In early August 2021, New York City Mayor Bill de Blasio announced the Key to NYC, which requires patrons of indoor dining, indoor fitness and indoor entertainment to provide proof of COVID-19 vaccination. Employees at such establishments must also be vaccinated. There is no exception to this vaccination mandate, such as having the option to regularly provide negative COVID-19 test results.
Critical Aspects of the “Key to NYC”
- Businesses must check the vaccine status of those aged 12 and over and may not permit entry to the unvaccinated.
- Customers may be allowed entrance to engage in any activity that should reasonably be expected to take fewer than 10 minutes (e.g., to use the bathroom).
- Businesses must place a City-issued poster in a place that is clearly visible to patrons and have a written plan for implementation of the vaccine policy available for inspection upon request.
- If they so choose, these establishments may keep a record of people who have shown their vaccination status previously, so that it need not be shown on every occasion (e.g., fitness clubs).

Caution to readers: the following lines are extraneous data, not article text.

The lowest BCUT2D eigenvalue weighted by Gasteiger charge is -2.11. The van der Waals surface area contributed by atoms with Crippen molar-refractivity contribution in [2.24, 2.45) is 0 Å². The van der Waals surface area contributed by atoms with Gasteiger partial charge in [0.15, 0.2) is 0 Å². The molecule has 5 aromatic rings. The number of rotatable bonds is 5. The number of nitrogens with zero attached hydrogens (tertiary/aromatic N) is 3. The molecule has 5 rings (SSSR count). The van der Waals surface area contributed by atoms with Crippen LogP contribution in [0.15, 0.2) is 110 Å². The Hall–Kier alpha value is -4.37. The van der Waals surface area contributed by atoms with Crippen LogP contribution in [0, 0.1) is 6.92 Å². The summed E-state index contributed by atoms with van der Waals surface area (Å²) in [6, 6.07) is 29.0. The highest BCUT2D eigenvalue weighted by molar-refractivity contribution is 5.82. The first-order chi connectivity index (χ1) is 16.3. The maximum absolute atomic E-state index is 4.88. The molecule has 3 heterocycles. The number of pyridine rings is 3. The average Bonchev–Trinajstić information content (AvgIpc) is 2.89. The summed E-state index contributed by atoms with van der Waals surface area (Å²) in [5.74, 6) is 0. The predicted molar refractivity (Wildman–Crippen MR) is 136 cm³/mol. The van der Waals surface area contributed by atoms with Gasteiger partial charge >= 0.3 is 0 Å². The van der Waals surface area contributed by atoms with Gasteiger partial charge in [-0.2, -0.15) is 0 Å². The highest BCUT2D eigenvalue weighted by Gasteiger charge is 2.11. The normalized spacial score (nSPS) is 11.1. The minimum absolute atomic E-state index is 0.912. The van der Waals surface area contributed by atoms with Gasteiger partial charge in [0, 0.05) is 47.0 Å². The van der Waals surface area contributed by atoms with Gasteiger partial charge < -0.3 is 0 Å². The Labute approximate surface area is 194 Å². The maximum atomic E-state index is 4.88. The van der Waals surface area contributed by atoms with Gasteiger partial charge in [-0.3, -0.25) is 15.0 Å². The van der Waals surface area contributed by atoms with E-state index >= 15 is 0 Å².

- Proof of vaccination may be provided using the New York State Excelsior Pass, the New York City COVID Safe Application, a NYC Vaccination Record, a CDC Vaccination Card (or a photo of the Card), or an official immunization record from outside of New York or the United States.
It’s important to note that the mandate’s vaccine dosage requirement does not mirror CDC guidelines for who is considered “fully vaccinated.” Although the CDC asserts a person is not “fully vaccinated” until two weeks after the final dose of the vaccine (second shot for Pfizer/Moderna, single shot for J&J), entry is permitted to NYC venues covered by this mandate with only one dose and no waiting period.
We also note that the Mayor’s Counsel’s Office has issued an FAQ covering several questions raised by hospitality and entertainment venues after this mandate was first announced.
Enforcement of this policy begins on Sept. 13. Fines for violations may be up to $1,000 for a first offense and up to $5,000 for a third or greater violation.